New findings from a Dartmouth-led study, published in the February issue of Health Affairs, show that despite effort and attention on the part of some healthcare providers to better address their patients’ social needs, little progress is being made to integrate social services with medical care.
Post Tagged with: "ACO"
New research from The Dartmouth Institute for Health Policy and Clinical Practice, published this week in JAMA Network Open, finds that Accountable Care Organization (ACO)-reported care management and coordination activities were not associated with improved outcomes or lower spending for patients with complex needs.
Findings from a new study conducted by a team of researchers at Dartmouth’s Geisel School of Medicine and published in the July issue of Health Affairs, shows that while the number and variety of contracts held by ACOs have increased dramatically in recent years, the proportion of those bearing downside risk has seen only modest growth.
Findings from a Dartmouth study, led by Taressa Fraze, PhD, offer new details about how Accountable Care Organizations (ACOs) are using home visits to improve care management and identify patient needs while aiming to reduce costs. The study was part of a broader research effort at Dartmouth focused on how ACOs care for patients with complex clinical and social needs.
Until recently, little has been known about the effect of Medicare Accountable Care Organizations on overall spending, and whether they have been able to reduce the use of high-cost care settings. A new Dartmouth Institute study led by Carrie Colla finds that Medicare ACOs are making modest, yet increasing gains in these areas, particularly when it comes to treating patients with multiple conditions who are responsible for the greatest proportion of spending.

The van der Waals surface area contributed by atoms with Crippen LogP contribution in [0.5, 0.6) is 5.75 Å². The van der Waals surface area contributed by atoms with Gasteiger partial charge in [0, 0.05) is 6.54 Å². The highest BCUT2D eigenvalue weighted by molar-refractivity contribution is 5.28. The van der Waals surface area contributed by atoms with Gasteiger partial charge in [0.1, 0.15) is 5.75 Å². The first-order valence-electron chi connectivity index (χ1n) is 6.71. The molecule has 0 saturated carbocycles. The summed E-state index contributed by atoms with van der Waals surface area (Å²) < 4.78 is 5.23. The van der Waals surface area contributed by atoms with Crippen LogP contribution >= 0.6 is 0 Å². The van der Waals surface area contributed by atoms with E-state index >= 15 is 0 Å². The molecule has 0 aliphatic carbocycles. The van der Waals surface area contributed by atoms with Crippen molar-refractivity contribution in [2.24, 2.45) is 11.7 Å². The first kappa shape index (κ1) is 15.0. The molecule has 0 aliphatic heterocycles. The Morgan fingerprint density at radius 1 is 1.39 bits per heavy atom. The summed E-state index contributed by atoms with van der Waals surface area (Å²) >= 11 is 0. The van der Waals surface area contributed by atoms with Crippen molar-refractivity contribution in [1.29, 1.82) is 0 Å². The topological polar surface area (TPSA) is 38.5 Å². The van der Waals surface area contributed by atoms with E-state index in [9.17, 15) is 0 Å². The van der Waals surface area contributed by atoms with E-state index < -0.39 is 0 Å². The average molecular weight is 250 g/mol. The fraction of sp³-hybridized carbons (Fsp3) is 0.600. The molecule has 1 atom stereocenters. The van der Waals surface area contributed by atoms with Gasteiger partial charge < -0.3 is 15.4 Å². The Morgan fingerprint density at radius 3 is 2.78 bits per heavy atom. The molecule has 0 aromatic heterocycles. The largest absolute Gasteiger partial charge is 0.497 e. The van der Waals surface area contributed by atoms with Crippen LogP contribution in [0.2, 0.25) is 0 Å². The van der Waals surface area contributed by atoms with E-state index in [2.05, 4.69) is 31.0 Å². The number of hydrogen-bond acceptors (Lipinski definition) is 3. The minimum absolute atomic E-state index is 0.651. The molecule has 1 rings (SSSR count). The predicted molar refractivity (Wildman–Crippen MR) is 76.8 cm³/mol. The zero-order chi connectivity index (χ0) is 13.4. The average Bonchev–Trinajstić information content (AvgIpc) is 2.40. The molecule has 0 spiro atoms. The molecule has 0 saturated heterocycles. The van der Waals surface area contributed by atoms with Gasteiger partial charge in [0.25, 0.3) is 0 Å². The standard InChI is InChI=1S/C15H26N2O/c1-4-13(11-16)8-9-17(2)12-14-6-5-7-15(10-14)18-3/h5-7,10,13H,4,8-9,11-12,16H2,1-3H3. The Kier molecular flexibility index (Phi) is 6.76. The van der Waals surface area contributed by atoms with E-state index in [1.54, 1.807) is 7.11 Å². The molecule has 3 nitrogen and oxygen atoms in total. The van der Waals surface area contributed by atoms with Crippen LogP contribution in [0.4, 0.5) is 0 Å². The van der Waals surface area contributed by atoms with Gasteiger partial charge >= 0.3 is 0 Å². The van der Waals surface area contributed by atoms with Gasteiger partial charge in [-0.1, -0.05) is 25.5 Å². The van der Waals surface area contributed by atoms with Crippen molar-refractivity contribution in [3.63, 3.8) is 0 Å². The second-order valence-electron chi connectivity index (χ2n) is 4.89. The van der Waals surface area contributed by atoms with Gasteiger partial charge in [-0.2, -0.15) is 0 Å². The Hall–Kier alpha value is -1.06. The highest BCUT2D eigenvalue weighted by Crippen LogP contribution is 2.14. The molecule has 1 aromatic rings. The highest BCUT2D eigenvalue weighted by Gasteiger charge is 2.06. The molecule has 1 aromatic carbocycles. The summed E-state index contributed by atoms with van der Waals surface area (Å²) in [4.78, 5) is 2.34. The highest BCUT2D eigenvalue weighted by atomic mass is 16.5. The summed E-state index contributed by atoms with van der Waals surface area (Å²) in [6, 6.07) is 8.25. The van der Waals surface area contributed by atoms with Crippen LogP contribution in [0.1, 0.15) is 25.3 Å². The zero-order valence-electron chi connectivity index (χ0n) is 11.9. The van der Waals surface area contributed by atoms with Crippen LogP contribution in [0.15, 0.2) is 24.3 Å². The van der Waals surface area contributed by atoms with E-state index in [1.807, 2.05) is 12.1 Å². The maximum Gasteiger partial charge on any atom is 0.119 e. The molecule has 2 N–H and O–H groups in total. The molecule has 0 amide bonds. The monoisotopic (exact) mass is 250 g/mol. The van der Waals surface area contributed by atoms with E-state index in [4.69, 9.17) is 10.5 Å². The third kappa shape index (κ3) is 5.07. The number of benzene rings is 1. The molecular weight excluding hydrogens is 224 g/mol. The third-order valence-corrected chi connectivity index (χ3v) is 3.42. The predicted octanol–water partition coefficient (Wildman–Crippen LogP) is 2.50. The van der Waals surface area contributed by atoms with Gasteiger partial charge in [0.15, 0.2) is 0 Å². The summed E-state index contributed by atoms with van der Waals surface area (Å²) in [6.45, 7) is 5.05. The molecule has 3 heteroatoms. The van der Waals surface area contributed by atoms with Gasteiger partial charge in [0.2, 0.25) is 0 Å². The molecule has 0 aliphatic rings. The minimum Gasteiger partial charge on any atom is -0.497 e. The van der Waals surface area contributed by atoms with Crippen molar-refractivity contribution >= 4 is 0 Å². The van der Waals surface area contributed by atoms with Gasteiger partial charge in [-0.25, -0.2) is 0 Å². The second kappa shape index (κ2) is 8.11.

Health Affairs Blog – References a policy objective for ACOs proposed in Health Affairs in 2007 by Elliott Fisher, director and professor of the Dartmouth Institute for Health Policy and Clinical Practice, and professor of medicine, and community and family medicine, and colleagues from Dartmouth. The policy objective focused on reducing variation in Medicare shared savings rather than containing costs.
Health Affairs Blog – A blog post written by Carrie Colla, assistant professor of the Dartmouth Institute for Health Policy and Clinical Practice at Geisel; Elliott Fisher, director and professor of the Dartmouth Institute for Health Policy and Clinical Practice at Geisel; Scott Heiser, policy analyst; and Emily Tierny, health policy fellow. In the post, they examine the Centers for Medicare and Medicaid Services’ recent changes to the Medicare Shared Savings Program, and accountable care organization’s (ACO) concerns about how the financial targets, which determine whether an ACO is successful at saving or guilty of overspending, are determined under the new requirements.
Modern Healthcare – In this article, James Weinstein, CEO of Dartmouth-Hitchcock and professor of orthopaedics, the Dartmouth Institute for Health Policy and Clinical Practice, and community and family medicine at Geisel, and William Weeks, professor of psychiatry, community and family medicine, and the Dartmouth Institute for Health Policy and Clinical Practice at Geisel, discuss how Dartmouth-Hitchcock and other leading academic health systems in Medicare’s Pioneer accountable care organization program face a payment conundrum.
In spite of early concerns that hospitals’ economic strengths would lead them to dominate the formation of Accountable Care Organizations (ACOs), a new study reveals the central role of physician leadership in the first wave of ACOs.